Charles and Ellen Rittgers built a thriving firm together—and brought son Charlie into the fold 7 years ago
Published in 2018 Ohio Super Lawyers magazine on December 6, 2017
When your family business is a small-town law firm with high-profile cases, dinner table conversations can get pretty interesting.
Charles H. and Ellen B. Rittgers had two young children, 8-year-old Charlie and 4-year-old Annie, when they started their own firm together in 1991, along with another partner, John Mengle. Charles practiced mostly criminal defense law, while Ellen focused on divorce cases. Sometimes, Charles’ clients made local, even national news—prompting questions from their children’s classmates like, “How can your dad defend murderers and rapists?”
“So there was a lot of discussion at home about the Constitution, which would then lead to really lively discussions,” Ellen recalls. “I remember having this talk with Annie when she was in grade school. ‘First of all, you’re not the judge and jury,’ I would tell her. ‘But if somebody’s guilty, that doesn’t absolve the prosecution from doing the job of proving it beyond a reasonable doubt—or else it’s all going to become a police state.’”
“The way we look at it,” Charles continues, “we’re not just representing that person who’s accused. We’re representing our family, our neighbors and everybody else by upholding the Constitution. I truly believe [criminal defense lawyers] are the last line of defense against a totalitarian regime.”
As a 6-year-old, Annie once tagged along with Charles for a trial in municipal court. “She asked me if she could go,” Ellen says, “and we both said to her, ‘You can’t talk. You can’t leave. Mommy’s not going.’” Annie agreed, and brought along a bag of coloring books and crayons.
“After the jury was sworn in, there was a break before opening statements,” Charles says. “Annie asked me why I kept two of these people on. She was right, but I had to explain to her I can only kick off three of them, so I kept the two weakest.” He laughs, recalling his daughter’s sharp legal instincts. Ellen recalls her husband coming home and saying, “Oh, my God. She was my jury consultant, only I couldn’t do anything about it.” Annie went on to graduate from Harvard Business School and Harvard Law School, then started her own consulting firm.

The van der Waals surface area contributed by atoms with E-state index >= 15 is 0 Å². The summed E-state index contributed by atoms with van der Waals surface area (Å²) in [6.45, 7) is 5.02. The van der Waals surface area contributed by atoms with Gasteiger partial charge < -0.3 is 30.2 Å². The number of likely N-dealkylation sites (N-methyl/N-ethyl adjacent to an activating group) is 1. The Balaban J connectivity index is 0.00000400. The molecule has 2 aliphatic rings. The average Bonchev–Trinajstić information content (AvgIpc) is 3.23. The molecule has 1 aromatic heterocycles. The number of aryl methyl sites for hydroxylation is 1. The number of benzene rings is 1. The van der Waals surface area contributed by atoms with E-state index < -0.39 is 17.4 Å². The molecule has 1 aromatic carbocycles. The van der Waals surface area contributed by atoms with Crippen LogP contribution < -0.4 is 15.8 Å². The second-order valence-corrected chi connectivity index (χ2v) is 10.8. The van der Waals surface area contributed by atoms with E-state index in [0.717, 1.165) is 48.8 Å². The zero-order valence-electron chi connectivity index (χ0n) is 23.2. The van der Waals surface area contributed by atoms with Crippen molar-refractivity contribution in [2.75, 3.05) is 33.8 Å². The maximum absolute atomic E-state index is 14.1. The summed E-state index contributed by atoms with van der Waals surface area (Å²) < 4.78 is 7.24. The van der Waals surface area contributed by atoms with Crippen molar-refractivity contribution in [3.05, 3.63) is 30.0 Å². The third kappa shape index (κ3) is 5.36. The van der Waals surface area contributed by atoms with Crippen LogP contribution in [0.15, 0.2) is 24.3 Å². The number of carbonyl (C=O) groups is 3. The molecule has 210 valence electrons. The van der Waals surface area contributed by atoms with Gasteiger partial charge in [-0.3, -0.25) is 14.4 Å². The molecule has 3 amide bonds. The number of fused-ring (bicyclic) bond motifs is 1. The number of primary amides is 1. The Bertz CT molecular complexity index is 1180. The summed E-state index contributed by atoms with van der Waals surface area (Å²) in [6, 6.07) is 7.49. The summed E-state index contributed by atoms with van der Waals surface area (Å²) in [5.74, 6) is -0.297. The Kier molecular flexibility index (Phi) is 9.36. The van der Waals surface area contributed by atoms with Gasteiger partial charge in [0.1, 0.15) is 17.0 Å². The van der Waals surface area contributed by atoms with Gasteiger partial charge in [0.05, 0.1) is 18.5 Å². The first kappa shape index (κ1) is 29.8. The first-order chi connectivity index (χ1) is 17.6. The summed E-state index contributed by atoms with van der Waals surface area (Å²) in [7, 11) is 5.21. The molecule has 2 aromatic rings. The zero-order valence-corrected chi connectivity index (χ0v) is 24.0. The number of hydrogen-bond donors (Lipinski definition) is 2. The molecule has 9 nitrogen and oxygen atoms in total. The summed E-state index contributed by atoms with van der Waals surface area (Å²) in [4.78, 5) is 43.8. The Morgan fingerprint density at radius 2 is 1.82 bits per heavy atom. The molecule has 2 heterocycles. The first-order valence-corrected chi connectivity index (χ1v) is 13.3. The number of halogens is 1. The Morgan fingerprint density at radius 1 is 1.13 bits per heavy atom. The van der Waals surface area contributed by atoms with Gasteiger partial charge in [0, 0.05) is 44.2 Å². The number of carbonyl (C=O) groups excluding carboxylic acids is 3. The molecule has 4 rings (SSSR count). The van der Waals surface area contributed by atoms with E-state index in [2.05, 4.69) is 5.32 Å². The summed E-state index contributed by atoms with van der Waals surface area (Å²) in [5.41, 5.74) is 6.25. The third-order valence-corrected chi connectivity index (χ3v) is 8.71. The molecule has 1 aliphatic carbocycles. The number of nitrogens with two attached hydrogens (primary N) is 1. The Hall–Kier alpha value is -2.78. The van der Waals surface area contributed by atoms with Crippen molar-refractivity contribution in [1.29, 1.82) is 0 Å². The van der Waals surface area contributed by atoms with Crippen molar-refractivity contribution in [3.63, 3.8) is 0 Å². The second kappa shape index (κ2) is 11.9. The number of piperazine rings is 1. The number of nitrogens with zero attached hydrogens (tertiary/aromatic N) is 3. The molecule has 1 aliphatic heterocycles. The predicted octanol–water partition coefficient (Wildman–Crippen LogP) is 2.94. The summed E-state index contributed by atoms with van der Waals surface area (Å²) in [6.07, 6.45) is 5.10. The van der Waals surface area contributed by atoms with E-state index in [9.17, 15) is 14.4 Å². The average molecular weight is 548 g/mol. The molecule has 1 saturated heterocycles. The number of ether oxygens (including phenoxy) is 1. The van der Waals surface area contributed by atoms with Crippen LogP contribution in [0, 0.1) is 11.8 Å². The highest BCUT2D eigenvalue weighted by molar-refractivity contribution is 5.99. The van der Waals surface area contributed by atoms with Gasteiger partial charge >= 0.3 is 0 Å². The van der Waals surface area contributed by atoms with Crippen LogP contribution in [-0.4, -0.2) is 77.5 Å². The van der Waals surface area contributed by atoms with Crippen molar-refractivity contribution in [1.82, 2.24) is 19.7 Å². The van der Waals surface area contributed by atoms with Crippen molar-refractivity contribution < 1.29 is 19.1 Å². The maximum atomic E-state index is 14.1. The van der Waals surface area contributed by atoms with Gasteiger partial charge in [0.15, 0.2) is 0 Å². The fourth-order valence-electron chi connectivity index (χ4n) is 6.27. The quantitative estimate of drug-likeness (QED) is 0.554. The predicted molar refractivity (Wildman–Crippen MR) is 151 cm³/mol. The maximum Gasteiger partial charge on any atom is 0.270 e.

When Ellen and Charles met at law school in the 1970s, they decided they would share everything: a life, a home, a family. But a law firm? “It wasn’t in the plans for a long time,” Ellen says.
Charles spent a year working in the Warren County Prosecutor’s Office, and the couple moved to Lebanon, Ohio—a quaint historic town with tree-lined streets, grand Victorian homes, antique shops and a family-friendly atmosphere. Charles switched to criminal defense work at a private firm in town, while Ellen pursued her career in family law.
When Mengle approached the couple about joining forces, Ellen says, “We thought it would be a great idea. Then, once we did it, we got nervous. … I mean, what if something went wrong? Everything was in the same basket.” The couple also talked over how they would balance their relationship at home with running their new firm.
“We decided that, since Ellen was the boss of me at home, I could be the boss at the office,” Charles quips. “I would be the managing person and there would be no conflict regarding my managerial decisions.” Adds Ellen, “This [approach] was perfect for me, because I didn’t want to do the administration. I just wanted to practice law and be with my kids.”
The firm continued growing throughout the 1990s. Since their partner left in 1998 to start his own family firm with a niece, it’s been Rittgers & Rittgers on the shingle. That same year, the couple bought and renovated adjacent mid-19th-century buildings to serve as their main office, in Lebanon’s North Broadway Historic District. The couple’s home is just outside of town, on 10 acres of land.
When Charlie (Charles M.) was attending law school, Charles invited his son to the courtroom to serve as technical assistant for the legal defense team of Ryan Widmer, who was accused of drowning his wife in the bathtub of their home in 2008. Charlie sat at the counsel table throughout the two-week trial. “It was very educational,” Charlie says. “But that trial took a pretty emotional toll on the family.”
Widmer was found guilty, though the verdict was overturned due to jury misconduct. A different legal team defended Widmer in a second trial, which ended in a hung jury. Widmer was eventually convicted in 2011, and is currently serving a 15-year-to-life sentence.
“After that trial, I was pretty convinced that I would never do criminal defense again,” says Charlie, though he would later change his mind. “I was disheartened by the verdict.” He graduated from his parents’ alma mater, University of Cincinnati College of Law, in 2010.
While he intended to begin his law practice at his parents’ firm, Charlie first wanted to gain some outside perspective—which he did, in a yearlong stint as an investment banker in New York City before law school. “The training for that job and the job itself—90-plus hours a week in finance—it does have me approach my law practice in more of a business sense than I think I would have if I would have gone straight from undergrad to law school,” he says. Like his dad, he handles a mix of mostly criminal defense and some personal injury.
Charles and Ellen are celebrating their 40th wedding anniversary this year, and the family business has reached its largest size yet—16 attorneys and 14 staffers at time of publication. Says Charlie, “If there’s an opportunity, we’ll grow.”
Asked if he’ll tack another “Rittgers” onto the shingle, Charlie laughs: “I will not. I like the consistent brand.”